Image for Death of a blackwood

Cygnet people who care about the image of their township were sort of resigned to the idea that the big blackwood at the junction of Mary and Charlton streets was doomed: it was on the “footprint” of the roundabout that was to be built (with the blessing of Huon Valley Council and the approval of DIER) to accommodate the new 26-lot subdivision on the western side of Mary Street — so it had to go.

Nevertheless, it was still a shock for them to see it meet its fate on Monday morning — and the way in which its demise was executed. It wasn’t exactly a dawn demolition — a sly tactic the council used early last year in defiance of hugely burgeoning support in Franklin for its mid-20th century football club building — but it was no less shocking. In no time at all, seemingly with not a care for workplace-safety regulations, two bareheaded young men, with the help of an excavator, soon had the lovely old tree on the ground. Its branches were ripped off and the trunk was carted away.

Will its timbers find the caring hands of a woodworker, to become, perhaps, lovely kitchens, even for the houses that may be built on the Mary Street subdivision? Unlikely. The responsibility for felling the tree presumably rested with the subdivision developer, but the method of its destruction was typical of the civic philistinism that is characteristic of the Huon Valley Council.

In the pictures, you can see, to the right of the blackwood, a tall eucalypt that many members of the Cygnet community are still hoping can be saved. However, already — despite the fact that it stands on “public open space” — the ground around it has been invaded by the developer’s heavy machinery. Such action has hardly helped the health of the tree.

Locals see the eucalypt — and would have seen the blackwood — as at least some sort of barrier to the hideousness of a “suburban” style subdivision that will scar the hillside for years to come at the southern end of the township’s main commercial area. (Greater Cygnet is already littered with slow-selling subdivisions. Rarely do people go real estate hunting in Cygnet for tiny blocks or brick-veneer ugliness.)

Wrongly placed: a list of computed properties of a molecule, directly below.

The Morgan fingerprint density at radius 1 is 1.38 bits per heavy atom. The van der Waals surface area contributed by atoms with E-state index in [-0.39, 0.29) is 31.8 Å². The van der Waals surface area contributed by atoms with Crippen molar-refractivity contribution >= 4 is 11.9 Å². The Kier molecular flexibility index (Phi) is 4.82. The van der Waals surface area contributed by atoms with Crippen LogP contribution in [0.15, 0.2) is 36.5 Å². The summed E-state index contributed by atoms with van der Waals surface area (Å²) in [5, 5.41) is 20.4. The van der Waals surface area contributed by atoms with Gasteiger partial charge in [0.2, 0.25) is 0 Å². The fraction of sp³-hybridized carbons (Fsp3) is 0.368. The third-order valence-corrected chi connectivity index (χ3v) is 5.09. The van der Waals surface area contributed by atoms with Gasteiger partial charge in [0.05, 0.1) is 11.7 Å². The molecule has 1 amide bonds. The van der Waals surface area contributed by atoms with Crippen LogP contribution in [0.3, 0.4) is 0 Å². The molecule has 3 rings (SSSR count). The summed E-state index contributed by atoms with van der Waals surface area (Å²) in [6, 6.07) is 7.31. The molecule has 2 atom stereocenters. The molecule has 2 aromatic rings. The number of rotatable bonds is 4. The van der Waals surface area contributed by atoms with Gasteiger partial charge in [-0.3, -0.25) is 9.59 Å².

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Collision course: the eucalypt is to the right of the doomed blackwood

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Who cares? The blackwood has been pushed over by the excavator onto the eucalypt that the council has promised to retain if the arborist judges it to be healthy. A branch of the eucalypt was broken and foliage was damaged by the falling blackwood. Its future, too, looks bleak.

Council, under pressure from Cygnet Township Development Committee member Pat Synge, has commissioned an assessment of the eucalypt by an independent arborist (who is believed to be associated with the Royal Tasmanian Botanical Gardens). Synge has also got an assurance from council that if the tree is declared healthy it will be retained.

If the eucalypt gets the arborist’s OK — and it manages to survive the onslaught of the developer’s machinery, the fact that the blackwood was pushed over onto it (breaking branches), and the construction of the roundabout and the rollover kerbing that is to run alongside it — it will provide at least a part-barrier between visitors approaching the township from the south and a subdivision that Cygnet needs like the proverbial hole in the head. (I’m wondering if there may even be a hole in its bole by now.)

Cygnet is a beautiful little town with lovely buildings that warrant a declaration of the whole of its heartland as a heritage-protected area. But, bit by bit — because it is governed by a council that imposes no building standards that are even remotely empathetic with the remnant evidence of the municipality’s long colonial history — it is starting to look as ravaged by unsightly developments as towns such as Blackmans Bay, Huonville, Margate and Kingston.

I hear a rumour we are soon going to get a $150,000 replacement public toilet in the heart of Cygnet. I doubt that will reflect much empathy with its surrounds and hope the rumour isn’t true. Cygnet’s public toilet, though badly positioned, is perfectly adequate — yet so basic it is capable of resisting the worst efforts of the vandals Mayor Robert Armstrong keeps telling us are at large. He’s right on that count if the state of the streetscape “lollipop” trees are anything to go by.

In the meantime, the people of Cygnet are at the beginning a half-century wait for saplings the council promises are be planted, presumably to do the job of the two trees in the picture.

With a bit of creative thinking and a sense of the aesthetic on the part of the council, a far better outcome could have been achieved with this subdivision. But aesthetics, conservation, environment, harmony? The seven men that make up the council’s controlling Huon Valley Team seem not to know the meaning of such words.

— Bob Hawkins is a Huon Valley ratepayer and an advocate for transparency in all democratic institutions. He is not a member of a political organisation.